CAM Version 4.0 Methodology Document
CACM version 4.0
Document version 4.0
t Model (
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Copyright 2013 CostQuest Associates, Inc. All rights reserved.
Confidential Information – subject to the Third Supplemental Protective Order in Federal
Communications Commission WC Docket No. 10-90, including the Connect America Cost Model
(CACM) License Agreement. Disclosure, copying, reproduction, merger, translation, modification,
enhancement or use for any purpose other than direct participation in WC Docket No. 10-90 is
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Table of Contents
Introduction .......................................................................................................................... 5
Overview ...................................................................................................................... 5
Architecture, Function and Logic .................................................................................. 6
CACM Processing ...................................................................................................... 11
Architectural Component 1 – Understanding Demand .......................................................... 11
Introduction ............................................................................................................... 11
Information Source and Process .................................................................................. 12
Architectural Component 2 – Design Network Topology ...................................................... 14
Introduction ............................................................................................................... 14
Overview of Approach ................................................................................................ 14
Architectural Component 3 – Compute Costs and Develop Solution Sets .............................. 15
Introduction ............................................................................................................... 15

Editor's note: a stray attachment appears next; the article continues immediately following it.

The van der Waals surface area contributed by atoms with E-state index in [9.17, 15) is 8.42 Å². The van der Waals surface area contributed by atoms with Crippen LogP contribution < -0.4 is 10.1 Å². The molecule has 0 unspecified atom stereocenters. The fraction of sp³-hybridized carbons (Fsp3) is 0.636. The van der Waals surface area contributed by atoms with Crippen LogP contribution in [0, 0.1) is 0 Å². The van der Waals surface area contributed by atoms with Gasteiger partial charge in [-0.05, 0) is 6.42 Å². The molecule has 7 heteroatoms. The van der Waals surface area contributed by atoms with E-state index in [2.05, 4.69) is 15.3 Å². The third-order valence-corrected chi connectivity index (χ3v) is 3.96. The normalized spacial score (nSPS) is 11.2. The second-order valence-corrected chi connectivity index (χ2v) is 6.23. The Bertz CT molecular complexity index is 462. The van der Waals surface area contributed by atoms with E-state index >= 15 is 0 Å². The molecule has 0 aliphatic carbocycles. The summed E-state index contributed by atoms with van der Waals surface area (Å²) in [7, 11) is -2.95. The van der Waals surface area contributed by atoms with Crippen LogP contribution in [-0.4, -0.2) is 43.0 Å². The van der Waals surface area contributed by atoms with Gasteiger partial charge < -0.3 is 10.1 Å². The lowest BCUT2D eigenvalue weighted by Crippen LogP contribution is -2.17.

Capital Expenditure (Capex) Sub-Module .................................................................... 16
4.2.1 Build Assumptions and Attributes ........................................................................... 16
4.2.2 Network Architecture.............................................................................................. 17
4.2.3 Network Capital Requirement Development ............................................................ 18
Operational Expense (Opex) Sub-Module .................................................................... 25
4.3.1 Opex Assumptions .................................................................................................. 26
4.3.2 Sources of Information ............................................................................................ 27
4.3.3 Development of Opex Factors ................................................................................. 27
4.3.4 Operational Cost Sub-Module Conclusion ............................................................... 31
Cost To Serve Processing Steps ................................................................................... 31
Architectural Component 4 – Define Existing Coverage ....................................................... 32
Introduction ............................................................................................................... 32
Information Source and Process .................................................................................. 32
Architectural Component 5 – Calculate Support and Report ................................................. 34
Factors that Determine Support ................................................................................... 35
CACM User Controlled Reporting Parameters and Output Descriptions ....................... 35
Support Model Report Output Field Definitions ........................................................... 37
Appendix 1 – CACM Network Topology Methods ............................................................... 40
Introduction to CQLL................................................................................................. 40
Accurate Bottoms-Up Design ...................................................................................... 40
Developing Costs for Voice and Broadband Services .................................................... 41
Network Assets........................................................................................................... 41
7.4.1 End User Demand Point Data ................................................................................. 43
7.4.2 Service Areas .......................................................................................................... 43
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Methods - Efficient Road Pathing and Networks .......................................................... 44
Demand Data Preparation .......................................................................................... 44
Efficient Routing ........................................................................................................ 45
CQLL Network Engineering, Topologies and Node Terminology ................................. 48